UCSD economist Richard Carson has an entertaining editorial in a San Diego paper about the errant economics of a new San Diego airport. A highly controversial subject, especially to those of us on the east side of La Jolla over which flights might roar in one new airport scenario, Carson brings some rigor to the rhetoric.
As he rightly points out, this is essentially a pricing problem. It’s not that San Diego doesn’t have an airport, although Lindbergh is admittedly a small, one-runway site, but the bigger issue that it misprices its services such that capacity is over-used by smaller jets, as opposed to bigger commercial carriers.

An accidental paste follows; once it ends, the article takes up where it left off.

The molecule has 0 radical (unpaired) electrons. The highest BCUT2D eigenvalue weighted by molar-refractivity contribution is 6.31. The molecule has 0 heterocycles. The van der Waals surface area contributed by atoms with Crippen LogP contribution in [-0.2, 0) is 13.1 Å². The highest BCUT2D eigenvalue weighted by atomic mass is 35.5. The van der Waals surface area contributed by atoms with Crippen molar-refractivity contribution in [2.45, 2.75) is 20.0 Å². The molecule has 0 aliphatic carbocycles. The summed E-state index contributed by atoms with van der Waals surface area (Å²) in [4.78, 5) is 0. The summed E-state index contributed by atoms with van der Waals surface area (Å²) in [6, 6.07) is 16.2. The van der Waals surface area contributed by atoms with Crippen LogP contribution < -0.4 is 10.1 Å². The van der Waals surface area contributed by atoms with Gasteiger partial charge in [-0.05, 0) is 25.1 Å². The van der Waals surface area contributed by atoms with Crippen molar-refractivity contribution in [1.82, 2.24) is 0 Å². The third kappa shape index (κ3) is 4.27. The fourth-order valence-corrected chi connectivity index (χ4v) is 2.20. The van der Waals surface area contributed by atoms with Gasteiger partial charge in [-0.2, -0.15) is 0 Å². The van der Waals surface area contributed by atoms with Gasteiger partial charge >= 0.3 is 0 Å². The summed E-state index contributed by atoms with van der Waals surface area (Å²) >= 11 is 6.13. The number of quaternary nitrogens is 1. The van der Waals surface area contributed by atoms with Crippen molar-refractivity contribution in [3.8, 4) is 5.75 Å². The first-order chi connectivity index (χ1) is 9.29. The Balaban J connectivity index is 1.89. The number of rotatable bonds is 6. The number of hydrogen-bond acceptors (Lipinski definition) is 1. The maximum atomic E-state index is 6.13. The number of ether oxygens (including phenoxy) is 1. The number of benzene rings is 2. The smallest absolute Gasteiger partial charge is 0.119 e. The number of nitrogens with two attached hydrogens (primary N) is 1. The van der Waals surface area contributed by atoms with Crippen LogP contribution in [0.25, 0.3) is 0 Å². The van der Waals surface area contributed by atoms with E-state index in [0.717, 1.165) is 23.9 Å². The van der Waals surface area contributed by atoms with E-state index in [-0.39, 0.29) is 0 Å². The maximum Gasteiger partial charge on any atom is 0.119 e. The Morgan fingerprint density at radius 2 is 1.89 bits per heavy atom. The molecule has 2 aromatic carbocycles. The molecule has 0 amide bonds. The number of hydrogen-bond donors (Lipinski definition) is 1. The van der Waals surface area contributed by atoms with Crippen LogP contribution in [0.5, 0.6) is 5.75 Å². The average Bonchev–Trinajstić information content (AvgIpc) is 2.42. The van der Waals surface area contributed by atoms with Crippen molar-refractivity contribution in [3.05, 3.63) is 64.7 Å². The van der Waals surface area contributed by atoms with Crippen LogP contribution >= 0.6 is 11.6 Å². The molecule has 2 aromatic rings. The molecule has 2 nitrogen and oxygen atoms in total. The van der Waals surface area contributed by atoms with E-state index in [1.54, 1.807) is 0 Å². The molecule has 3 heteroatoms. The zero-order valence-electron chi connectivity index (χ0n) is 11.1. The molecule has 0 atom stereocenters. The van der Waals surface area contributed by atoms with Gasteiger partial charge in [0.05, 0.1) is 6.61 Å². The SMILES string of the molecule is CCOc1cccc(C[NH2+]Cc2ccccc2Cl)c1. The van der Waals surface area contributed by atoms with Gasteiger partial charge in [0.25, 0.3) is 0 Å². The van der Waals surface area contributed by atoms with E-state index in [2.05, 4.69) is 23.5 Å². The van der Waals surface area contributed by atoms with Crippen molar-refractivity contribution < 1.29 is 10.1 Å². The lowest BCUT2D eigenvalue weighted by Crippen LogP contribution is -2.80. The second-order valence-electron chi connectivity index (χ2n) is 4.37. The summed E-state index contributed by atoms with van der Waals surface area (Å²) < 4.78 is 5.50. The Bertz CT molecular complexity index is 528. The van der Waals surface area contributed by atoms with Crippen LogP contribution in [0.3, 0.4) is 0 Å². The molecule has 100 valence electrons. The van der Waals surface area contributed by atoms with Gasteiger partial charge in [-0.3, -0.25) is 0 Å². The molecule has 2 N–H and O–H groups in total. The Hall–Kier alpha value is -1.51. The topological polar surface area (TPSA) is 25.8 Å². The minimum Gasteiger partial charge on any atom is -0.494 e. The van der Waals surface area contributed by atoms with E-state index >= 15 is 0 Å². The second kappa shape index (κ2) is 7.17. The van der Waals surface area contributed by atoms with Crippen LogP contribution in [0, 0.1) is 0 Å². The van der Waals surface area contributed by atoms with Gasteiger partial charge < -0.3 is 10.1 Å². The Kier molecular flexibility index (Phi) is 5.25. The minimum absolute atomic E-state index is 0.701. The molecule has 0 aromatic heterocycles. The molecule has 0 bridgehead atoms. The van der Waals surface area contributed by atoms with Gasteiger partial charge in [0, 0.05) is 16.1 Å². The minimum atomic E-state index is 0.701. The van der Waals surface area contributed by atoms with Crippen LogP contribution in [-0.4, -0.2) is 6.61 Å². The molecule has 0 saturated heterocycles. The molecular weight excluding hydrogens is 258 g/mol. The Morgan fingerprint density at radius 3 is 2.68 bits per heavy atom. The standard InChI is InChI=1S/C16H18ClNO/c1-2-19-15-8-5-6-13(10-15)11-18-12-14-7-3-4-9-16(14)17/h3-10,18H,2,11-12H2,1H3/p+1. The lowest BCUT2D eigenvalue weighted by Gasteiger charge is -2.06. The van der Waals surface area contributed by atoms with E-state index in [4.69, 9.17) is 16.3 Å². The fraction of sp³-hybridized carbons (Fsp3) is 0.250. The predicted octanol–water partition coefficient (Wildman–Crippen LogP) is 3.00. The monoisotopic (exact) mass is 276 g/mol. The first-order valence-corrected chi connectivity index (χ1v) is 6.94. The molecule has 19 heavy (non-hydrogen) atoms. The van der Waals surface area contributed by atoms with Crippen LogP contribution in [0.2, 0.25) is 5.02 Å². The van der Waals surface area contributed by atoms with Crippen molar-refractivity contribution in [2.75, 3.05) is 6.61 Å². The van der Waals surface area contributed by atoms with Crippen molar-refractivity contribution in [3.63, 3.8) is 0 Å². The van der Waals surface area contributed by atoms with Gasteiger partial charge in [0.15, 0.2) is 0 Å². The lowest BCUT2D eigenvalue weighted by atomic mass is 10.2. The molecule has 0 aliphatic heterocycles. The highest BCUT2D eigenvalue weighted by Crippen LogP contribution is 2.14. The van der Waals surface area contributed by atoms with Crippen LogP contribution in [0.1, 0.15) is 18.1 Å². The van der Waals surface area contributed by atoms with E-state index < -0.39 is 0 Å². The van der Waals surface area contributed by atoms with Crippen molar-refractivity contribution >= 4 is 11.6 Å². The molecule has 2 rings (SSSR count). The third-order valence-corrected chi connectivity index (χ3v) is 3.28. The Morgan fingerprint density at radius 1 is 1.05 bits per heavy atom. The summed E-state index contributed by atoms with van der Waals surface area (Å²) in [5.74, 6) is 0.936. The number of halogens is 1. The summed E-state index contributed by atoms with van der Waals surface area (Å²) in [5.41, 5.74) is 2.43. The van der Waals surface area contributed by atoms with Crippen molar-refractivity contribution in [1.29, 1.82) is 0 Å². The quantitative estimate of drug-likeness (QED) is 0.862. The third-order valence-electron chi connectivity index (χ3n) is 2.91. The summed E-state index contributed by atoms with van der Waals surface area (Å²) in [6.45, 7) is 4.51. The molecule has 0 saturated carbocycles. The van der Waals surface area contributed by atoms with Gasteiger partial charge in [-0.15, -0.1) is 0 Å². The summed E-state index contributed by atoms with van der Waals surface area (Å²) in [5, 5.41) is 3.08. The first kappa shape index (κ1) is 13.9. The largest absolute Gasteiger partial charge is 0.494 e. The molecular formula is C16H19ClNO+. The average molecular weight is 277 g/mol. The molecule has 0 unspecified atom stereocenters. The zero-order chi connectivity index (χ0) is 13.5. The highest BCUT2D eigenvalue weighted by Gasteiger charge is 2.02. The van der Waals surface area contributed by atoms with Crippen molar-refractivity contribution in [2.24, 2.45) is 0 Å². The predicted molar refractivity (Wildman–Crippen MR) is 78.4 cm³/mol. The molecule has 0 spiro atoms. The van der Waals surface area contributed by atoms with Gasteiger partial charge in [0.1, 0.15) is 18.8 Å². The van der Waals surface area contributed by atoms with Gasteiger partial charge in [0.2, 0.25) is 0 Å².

So, the solution:
The airport authority needs to put a price on
Lindbergh’s truly scarce resource, the limited number of takeoff and
landing slots available in different time periods, if Lindbergh is to
Is this a radical new idea that has not been
carefully thought through? No, Logan Airport in Boston has been given
permission by the FAA and started pricing slots in different time
periods to get the desired number of takeoff and landings. Charging for
slots is the norm at popular European airports and, as a result,
relatively few small planes are used at such airports.